Garden Grove

Three dog-gone helpful dogs

NELLIE (left) and Heart make friends on the floor.

By Jim Tortolano/Orange County Tribune

“We’re going to the dogs,” said Garden Grove City Councilwoman Stephanie Klopfenstein as she introduced the “Walk a Mile in My Paws”  program Thursday evening that put the spotlight on the emotional support canines that have drawn lot of praise and head-pats in recent months.

The event was organized and hosted by the Garden Grove Neighborhood Association and held in the Community Meeting Center.

Front and center were three Garden Grove Police Officers –  handlers of the dogs  –    and their four-legged sidekicks – Officer Derek Link (Nellie), Officer Pat Julienne (Misha) and Corporal Adam Zmija (Heart).

WHEN NOT working, these dogs re-lax. Officer Pat Julienne with Misha (OC Tribune photos).

The gentle and affectionate dogs have proved useful in calming people, relieving moments of stress and even in opening communications between students and the dog handlers, who are also school resource officers serving GGUSD high and schools (and other campuses) in Garden Grove.

In addition to mellowing out students – and school staff – in Garden Grove, the dogs and their handlers traveled to Uvalde, Texas to provide emotional support in the wake of the mass shooting at an elementary school that took the lives of 21 people, including 19 pupils.

“We were there the day after,” recalled Officer Julienne. “It was heartbreaking to be there,” but the dogs were successful in comforting survivors and family.

Emotional support dogs can also help police gather information that helps solve a crime or apprehend a suspect.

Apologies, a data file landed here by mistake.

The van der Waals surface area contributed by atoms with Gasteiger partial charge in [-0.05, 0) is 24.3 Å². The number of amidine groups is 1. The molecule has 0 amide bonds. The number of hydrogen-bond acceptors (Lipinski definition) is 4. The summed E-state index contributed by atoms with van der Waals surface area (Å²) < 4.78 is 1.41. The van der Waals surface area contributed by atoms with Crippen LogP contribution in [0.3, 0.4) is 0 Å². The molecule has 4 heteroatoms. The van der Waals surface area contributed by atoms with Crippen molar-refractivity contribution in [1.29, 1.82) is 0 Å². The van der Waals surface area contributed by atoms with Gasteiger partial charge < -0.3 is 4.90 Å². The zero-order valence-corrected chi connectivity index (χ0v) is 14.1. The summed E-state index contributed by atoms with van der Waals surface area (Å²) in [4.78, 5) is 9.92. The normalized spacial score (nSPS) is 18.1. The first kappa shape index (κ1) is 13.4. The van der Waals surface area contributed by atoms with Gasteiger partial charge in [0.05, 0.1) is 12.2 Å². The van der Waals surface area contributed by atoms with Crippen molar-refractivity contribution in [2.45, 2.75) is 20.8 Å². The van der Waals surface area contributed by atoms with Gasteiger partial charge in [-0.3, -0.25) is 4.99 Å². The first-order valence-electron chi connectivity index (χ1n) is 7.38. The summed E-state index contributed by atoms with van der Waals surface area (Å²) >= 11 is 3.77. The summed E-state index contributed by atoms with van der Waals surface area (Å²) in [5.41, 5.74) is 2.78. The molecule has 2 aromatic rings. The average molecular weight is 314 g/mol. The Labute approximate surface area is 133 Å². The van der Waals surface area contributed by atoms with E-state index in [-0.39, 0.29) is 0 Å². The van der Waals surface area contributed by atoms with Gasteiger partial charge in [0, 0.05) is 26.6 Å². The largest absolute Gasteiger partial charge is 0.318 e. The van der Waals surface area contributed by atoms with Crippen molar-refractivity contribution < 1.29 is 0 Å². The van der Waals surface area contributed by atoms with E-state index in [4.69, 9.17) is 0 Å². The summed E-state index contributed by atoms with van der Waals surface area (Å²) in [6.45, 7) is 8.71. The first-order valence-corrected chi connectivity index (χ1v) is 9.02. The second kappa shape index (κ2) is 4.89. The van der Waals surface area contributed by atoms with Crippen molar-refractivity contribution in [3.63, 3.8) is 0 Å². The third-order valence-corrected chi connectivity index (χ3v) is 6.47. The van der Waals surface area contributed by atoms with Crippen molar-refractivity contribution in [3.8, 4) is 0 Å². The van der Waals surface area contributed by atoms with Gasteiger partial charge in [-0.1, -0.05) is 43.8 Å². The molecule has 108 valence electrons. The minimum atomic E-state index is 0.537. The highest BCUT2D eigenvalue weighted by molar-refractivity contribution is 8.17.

Victims and witnesses, once calmed by the presence of the dogs, can help those being questioned by police recall as much as 80 percent of what occurred.

“And all they want is treats and love,” said Corporal Zmija.

But there are some costs and none of it comes from the taxpayers’ pockets.

“No city money goes into this program,” said Officer Link. “All of it: food, medical care, equipment is paid for by donations.”

Those donations are raised by the John Reynolds Youth Support Canine Foundation. At Thursday’s event there were plushie replicas of each of the three dogs, “baseball” cards featuring them, etc. for purchase to benefit the cause.

Lt. Reynolds was a popular, dog-centric GGPD police officer who died in 2021 at the age of 59. His widow, Jenna, operates the foundation.

There was a raffle to raise more cash and lots of time for The Tail-Wagging Trio to make friends and get fussed over by the 35 or so people in attendance.

To donate to the program, go to .

Leave a Reply